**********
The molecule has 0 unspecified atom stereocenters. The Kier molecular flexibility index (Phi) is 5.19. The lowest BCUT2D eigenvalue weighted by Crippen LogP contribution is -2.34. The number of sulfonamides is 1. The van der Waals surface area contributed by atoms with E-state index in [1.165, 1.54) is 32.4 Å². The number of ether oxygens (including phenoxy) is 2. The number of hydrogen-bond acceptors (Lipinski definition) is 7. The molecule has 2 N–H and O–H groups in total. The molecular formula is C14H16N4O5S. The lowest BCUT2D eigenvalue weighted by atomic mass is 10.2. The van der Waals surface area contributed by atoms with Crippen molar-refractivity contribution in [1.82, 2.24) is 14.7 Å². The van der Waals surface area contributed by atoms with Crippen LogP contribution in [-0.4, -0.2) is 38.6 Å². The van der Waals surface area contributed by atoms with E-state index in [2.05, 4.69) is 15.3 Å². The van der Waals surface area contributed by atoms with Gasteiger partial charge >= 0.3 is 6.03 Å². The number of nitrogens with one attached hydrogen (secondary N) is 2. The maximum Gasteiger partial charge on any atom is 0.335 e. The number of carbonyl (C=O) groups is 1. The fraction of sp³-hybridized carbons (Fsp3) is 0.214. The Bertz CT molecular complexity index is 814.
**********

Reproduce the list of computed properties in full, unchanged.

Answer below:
The molecule has 0 unspecified atom stereocenters. The Kier molecular flexibility index (Phi) is 5.19. The lowest BCUT2D eigenvalue weighted by Crippen LogP contribution is -2.34. The number of sulfonamides is 1. The van der Waals surface area contributed by atoms with E-state index in [1.165, 1.54) is 32.4 Å². The number of ether oxygens (including phenoxy) is 2. The number of hydrogen-bond acceptors (Lipinski definition) is 7. The molecule has 2 N–H and O–H groups in total. The molecular formula is C14H16N4O5S. The lowest BCUT2D eigenvalue weighted by atomic mass is 10.2. The van der Waals surface area contributed by atoms with Crippen molar-refractivity contribution in [1.82, 2.24) is 14.7 Å². The van der Waals surface area contributed by atoms with Crippen LogP contribution in [-0.4, -0.2) is 38.6 Å². The van der Waals surface area contributed by atoms with E-state index in [2.05, 4.69) is 15.3 Å². The van der Waals surface area contributed by atoms with Gasteiger partial charge >= 0.3 is 6.03 Å². The number of nitrogens with one attached hydrogen (secondary N) is 2. The maximum Gasteiger partial charge on any atom is 0.335 e. The number of carbonyl (C=O) groups is 1. The fraction of sp³-hybridized carbons (Fsp3) is 0.214. The Bertz CT molecular complexity index is 814.